The last in a series. Here are links to Part I, Part II, Part III, Part IV, and Part V.
To illustrate for comparison, here are some selections from the repertoire, starting with Spontini’s Vestale (1807); this is the recitative and beginning of the duet-finale to Act II (1):
The next is a section of an aria from Weber’s Der Freischütz (1821). The tessiture is not terribly high for a bass, but the loud upper notes are typical of the kind of roaring which could be expected from German singers at the time, and even today can be relatively unpleasant (2):
The next illustration is a long section from Bellini’s Beatrice di tenda (1833), written for Pasta. This is the recitative and first section of Beatrice’s aria “Ma la sola ohimè! son io”: (3)
The following excerpt is the beginning of the Act I aria from Lucia di lammermoor 1853), by Donizetti: (4)
One of the interesting features of this aria is the fluctuation back and forth between F major and G minor, with total disregard for the fact that the aria is supposedly in D major.
The next example is from the Act IV duet in Meyerbeer’s Les huguenots (1836). The tenor part of Raoul was composed for Duprez; this section is in the middle of the duet. Raoul has already sung the phrase with the High Cb in it once, and Valentin has done a cadenza which started with a long-held High C.
The whole scene rewards study for the suicidal tessitura for the tenor: (5)
In Les huguenots, there is really very little place for additional ornamentation. The stage is now set for the advent of Giuseppe Verdi, whose operas dominated the 19th century after the success of Nabucco at La Scala, in 1836.
I have chopped up the recitative and the melody line to show some of the demands which Verdi laid on the poor soprano: (6)
I feel justified in excerpting it this way, and omitting the accompaniment because the aria is well-enough known, and accessible enough on disc that it’s easy to find; it’s hard to find a good recording, but there are plenty of recordings.
With Nabucco, Verdi began to expand on Bellini and Donizett. Here is a dramatic soprano expected to sing very rapid, floating agility after blasting away in the recitative. The two-octave downward leap is an open invitation to gouging into the chest voice. Maria Callas’ recording of this is very exciting and dramatic, and she has the agility; but it’s hard to believe that even Giuseppina Strepponi’s(7) worn voice was as unsteady as Callas’ voice on the high notes.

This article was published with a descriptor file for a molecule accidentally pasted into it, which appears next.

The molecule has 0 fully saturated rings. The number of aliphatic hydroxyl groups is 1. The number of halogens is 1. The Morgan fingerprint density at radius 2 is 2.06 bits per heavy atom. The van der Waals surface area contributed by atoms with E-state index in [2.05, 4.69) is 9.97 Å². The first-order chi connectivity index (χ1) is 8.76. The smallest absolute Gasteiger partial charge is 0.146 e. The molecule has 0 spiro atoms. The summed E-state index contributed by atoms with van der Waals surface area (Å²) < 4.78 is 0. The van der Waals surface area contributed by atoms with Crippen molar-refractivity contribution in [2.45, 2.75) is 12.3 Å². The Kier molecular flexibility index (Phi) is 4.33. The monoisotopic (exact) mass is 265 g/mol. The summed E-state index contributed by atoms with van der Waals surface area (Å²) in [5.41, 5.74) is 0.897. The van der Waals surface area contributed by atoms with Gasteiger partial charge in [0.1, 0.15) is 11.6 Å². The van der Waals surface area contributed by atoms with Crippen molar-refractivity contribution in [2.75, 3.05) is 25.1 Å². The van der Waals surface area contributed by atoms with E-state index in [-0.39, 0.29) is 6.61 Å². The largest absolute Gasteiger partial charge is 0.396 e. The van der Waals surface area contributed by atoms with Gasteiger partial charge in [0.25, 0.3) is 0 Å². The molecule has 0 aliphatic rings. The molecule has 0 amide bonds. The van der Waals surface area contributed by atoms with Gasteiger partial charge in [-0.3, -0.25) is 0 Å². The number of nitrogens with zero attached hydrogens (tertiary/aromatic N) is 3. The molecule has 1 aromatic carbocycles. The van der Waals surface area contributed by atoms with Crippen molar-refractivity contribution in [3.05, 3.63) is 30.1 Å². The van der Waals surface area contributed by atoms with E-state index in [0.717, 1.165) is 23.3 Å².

In his later operas, Verdi backed off from this kind of demand on the voice, especially the Meyerbeerian declamatory singing around the upper notes of the staff. The score of Nabucco really looks as though he either had a super-soprano at hand – and Strepponi was impressive even though the voice gave out early – or he had something to prove. Nabucco was his first successful opera, and in no small part because of the highly dramatic writing for Abigaille. It is also a compact, almost terse opera, without the long stretches of recitative which sometimes make Bellini and Donizetti sound as though they had been done down by their librettists. Donizetti in particular had problems with librettists and poor libretti. He worked rapidly, and without much of the kind of theatrical sense which set Verdi apart from all other 19th century composers, even Wagner.
- Anthology of Music, ed. K.G. Fellerer: #5, The Opera, A.A. Abert. Cologne, 1962, pp. 66-7.
- Ausgewählte Opern = Arien für Bass, ed. Kurt Soldan. Leipzig, n.d., pp. 172-3.
- The Prima Donna’s Album, ed. J. Pittman. London, n.d., pp. 14 ff.
- Op. cit., pp. 158-9.
- Cleva, op. cit., pp. 251-3.
- Op. cit., pp. 136-42.
- Strepponi, Giuseppina [Clelia Maria Josepha] (1815-97), soprano. She studied at the Milan Conservatory and made her debut in 1834. In 1835 she was in Trieste, and 1836 in Vienna. The received opinion is that the combination of overwork and three illegitimate children wore her voice out early. In 1842 she created Abigaille in Nabucco (La Scala), and sometime after 1846 she began to live with Verdi. They were married in 1859.
Foreman, Edward. Authentic Singing: The history of singing. Vol. 10. Pro Musica Press, 2001.